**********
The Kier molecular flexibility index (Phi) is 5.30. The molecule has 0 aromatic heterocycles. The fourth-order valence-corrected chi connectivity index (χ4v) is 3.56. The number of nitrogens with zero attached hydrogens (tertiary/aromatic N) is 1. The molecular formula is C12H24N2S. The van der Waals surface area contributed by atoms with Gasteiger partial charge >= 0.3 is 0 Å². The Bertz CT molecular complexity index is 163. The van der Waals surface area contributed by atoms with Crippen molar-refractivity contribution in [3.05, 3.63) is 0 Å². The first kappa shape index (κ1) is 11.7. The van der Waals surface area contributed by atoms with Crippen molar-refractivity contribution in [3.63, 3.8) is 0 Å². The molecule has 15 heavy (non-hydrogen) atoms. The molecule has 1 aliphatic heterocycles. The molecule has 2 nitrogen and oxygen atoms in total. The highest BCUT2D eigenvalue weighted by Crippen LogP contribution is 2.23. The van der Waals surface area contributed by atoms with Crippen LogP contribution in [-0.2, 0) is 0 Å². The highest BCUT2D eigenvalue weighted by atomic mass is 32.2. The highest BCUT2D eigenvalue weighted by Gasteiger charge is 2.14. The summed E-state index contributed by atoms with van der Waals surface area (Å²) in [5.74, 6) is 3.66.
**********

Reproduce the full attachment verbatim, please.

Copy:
The Kier molecular flexibility index (Phi) is 5.30. The molecule has 0 aromatic heterocycles. The fourth-order valence-corrected chi connectivity index (χ4v) is 3.56. The number of nitrogens with zero attached hydrogens (tertiary/aromatic N) is 1. The molecular formula is C12H24N2S. The van der Waals surface area contributed by atoms with Gasteiger partial charge >= 0.3 is 0 Å². The Bertz CT molecular complexity index is 163. The van der Waals surface area contributed by atoms with Crippen molar-refractivity contribution in [3.05, 3.63) is 0 Å². The first kappa shape index (κ1) is 11.7. The van der Waals surface area contributed by atoms with Crippen molar-refractivity contribution in [3.63, 3.8) is 0 Å². The molecule has 15 heavy (non-hydrogen) atoms. The molecule has 1 aliphatic heterocycles. The molecule has 2 nitrogen and oxygen atoms in total. The highest BCUT2D eigenvalue weighted by Crippen LogP contribution is 2.23. The van der Waals surface area contributed by atoms with Crippen LogP contribution in [-0.2, 0) is 0 Å². The highest BCUT2D eigenvalue weighted by atomic mass is 32.2. The highest BCUT2D eigenvalue weighted by Gasteiger charge is 2.14. The summed E-state index contributed by atoms with van der Waals surface area (Å²) in [5.74, 6) is 3.66.